The Filibuster Deal: Very Conventional Reform

Sam Stein and Ryan Grim of HuffPost report that Harry Reid and Mitch McConnell have reached an agreement to make modest changes in the Senate rules governing filibusters:

The deal would address the filibuster on the motion to proceed, which had regularly prevented the Senate from even considering legislation and was a major frustration for Reid. The new procedure will also make it easier for the majority to appoint conferees once a bill has passed, but leaves in place the minority’s ability to filibuster that motion once — meaning that even after the Senate and House have passed a bill, the minority can still mount a filibuster one more time.

Reid won concessions on judicial nominations as well. Under the old rules, after a filibuster had been beaten, 30 more hours were required to pass before a nominee could finally be confirmed. That delay threatened to tie the chamber in knots. The new rules will only allow two hours after cloture is invoked.

Now how you evaluate this development depends largely on how you view the available alternatives. For one thing, the deal avoided the use of the “constitutional option” whereby Democrats might have imposed new rules via a majority vote. That indicates some bedrock Senate Democratic support for the existing system in all its anti-democratic enormity, as reflected in the words of an unnamed Dem staffer who told Stein and Grim that without the 60-vote threshold in the Senate, “Roe v. Wade might be dead and Social Security would be private accounts,” which is an extremely dubious interpretation of recent history.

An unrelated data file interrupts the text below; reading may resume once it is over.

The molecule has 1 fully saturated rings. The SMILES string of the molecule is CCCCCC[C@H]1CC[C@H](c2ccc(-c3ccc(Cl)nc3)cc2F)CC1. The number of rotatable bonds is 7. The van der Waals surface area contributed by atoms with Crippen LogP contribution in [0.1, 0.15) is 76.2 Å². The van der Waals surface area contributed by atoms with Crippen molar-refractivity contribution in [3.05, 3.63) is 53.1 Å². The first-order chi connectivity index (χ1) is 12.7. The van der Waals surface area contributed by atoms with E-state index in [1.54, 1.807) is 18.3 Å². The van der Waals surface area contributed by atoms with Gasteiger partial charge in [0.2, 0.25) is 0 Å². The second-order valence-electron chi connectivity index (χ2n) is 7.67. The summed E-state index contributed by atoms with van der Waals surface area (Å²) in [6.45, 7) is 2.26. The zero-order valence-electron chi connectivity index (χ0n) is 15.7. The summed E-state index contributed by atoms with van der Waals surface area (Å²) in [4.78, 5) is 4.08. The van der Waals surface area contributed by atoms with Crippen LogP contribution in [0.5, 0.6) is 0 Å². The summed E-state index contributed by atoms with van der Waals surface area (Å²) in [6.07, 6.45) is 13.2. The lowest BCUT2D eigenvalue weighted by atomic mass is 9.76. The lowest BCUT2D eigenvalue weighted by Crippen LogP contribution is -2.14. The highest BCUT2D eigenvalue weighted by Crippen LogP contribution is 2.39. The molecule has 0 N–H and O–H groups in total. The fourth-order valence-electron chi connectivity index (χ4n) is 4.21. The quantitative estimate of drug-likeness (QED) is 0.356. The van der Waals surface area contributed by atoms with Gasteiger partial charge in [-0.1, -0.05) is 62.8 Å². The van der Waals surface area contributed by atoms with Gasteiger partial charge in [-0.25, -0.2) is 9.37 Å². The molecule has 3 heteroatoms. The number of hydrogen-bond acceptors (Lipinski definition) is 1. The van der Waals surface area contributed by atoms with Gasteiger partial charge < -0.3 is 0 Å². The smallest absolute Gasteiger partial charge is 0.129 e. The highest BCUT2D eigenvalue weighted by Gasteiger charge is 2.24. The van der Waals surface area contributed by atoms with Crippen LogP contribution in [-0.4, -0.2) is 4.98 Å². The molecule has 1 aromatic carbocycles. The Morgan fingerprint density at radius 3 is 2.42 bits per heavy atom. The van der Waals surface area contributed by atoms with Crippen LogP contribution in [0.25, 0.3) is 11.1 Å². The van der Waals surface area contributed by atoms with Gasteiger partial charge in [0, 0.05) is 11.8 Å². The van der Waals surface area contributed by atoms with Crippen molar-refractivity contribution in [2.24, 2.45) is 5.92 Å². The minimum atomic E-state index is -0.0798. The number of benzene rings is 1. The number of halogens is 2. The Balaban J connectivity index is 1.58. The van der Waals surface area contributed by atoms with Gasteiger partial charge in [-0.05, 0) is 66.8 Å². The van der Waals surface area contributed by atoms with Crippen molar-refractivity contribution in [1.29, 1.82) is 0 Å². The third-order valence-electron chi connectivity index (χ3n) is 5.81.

But most of the angst we’re going to hear immediately involves the failure to include the “talking filibuster” in the reforms: the partial or total requirement that Senators undertaking a filibuster actually go to the floor to defend their position. That was clearly the chief demand of Sen. Jeff Merkley, generally regarded as the spearhead of the reform effort. But I’ve been at least half-convinced by Jonathan Bernstein that the “talking filibuster” ain’t all it’s cracked up to be, and might simply make filibusters more popular among conservatives happy for the opportunity to go to the floor and download the day’s talking points from Rush Limbaugh or Fox.

In any event, the main short-term effect of the deal will probably be on the nominations front, since GOP control over the House gives them a veto over the enactment of legislation with or without blocking power in the Senate. In the longer run, I doubt any reforms will matter a lot until and unless a Senate majority takes the bull by the horns and reduces the cloture threshold below the current 60 votes via the “constitutional option.” If that is indeed, as its critics call it, the “nuclear option,” today’s deal is very conventional.

Ed Kilgore

Ed Kilgore, a Monthly contributing editor, is a columnist for the Daily Intelligencer, New York magazine’s politics blog, and the managing editor for the Democratic Strategist.